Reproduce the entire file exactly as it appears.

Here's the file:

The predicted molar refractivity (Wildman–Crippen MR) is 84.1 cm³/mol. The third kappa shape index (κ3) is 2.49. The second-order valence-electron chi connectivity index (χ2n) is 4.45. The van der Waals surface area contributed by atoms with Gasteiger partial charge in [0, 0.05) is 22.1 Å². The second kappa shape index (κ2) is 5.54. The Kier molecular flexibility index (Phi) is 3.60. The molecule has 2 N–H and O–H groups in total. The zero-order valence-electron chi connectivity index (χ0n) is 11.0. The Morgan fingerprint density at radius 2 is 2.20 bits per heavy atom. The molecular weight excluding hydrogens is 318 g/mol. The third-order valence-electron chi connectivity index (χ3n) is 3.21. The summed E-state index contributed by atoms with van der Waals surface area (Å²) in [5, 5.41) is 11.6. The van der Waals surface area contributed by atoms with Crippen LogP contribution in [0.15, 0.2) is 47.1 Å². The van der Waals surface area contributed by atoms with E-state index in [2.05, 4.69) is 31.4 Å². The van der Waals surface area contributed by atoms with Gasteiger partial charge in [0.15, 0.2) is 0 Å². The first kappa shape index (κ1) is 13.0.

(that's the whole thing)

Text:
The predicted molar refractivity (Wildman–Crippen MR) is 84.1 cm³/mol. The third kappa shape index (κ3) is 2.49. The second-order valence-electron chi connectivity index (χ2n) is 4.45. The van der Waals surface area contributed by atoms with Gasteiger partial charge in [0, 0.05) is 22.1 Å². The second kappa shape index (κ2) is 5.54. The Kier molecular flexibility index (Phi) is 3.60. The molecule has 2 N–H and O–H groups in total. The zero-order valence-electron chi connectivity index (χ0n) is 11.0. The Morgan fingerprint density at radius 2 is 2.20 bits per heavy atom. The molecular weight excluding hydrogens is 318 g/mol. The third-order valence-electron chi connectivity index (χ3n) is 3.21. The summed E-state index contributed by atoms with van der Waals surface area (Å²) in [5, 5.41) is 11.6. The van der Waals surface area contributed by atoms with Crippen LogP contribution in [0.15, 0.2) is 47.1 Å². The van der Waals surface area contributed by atoms with E-state index in [2.05, 4.69) is 31.4 Å². The van der Waals surface area contributed by atoms with Gasteiger partial charge in [0.15, 0.2) is 0 Å². The first kappa shape index (κ1) is 13.0.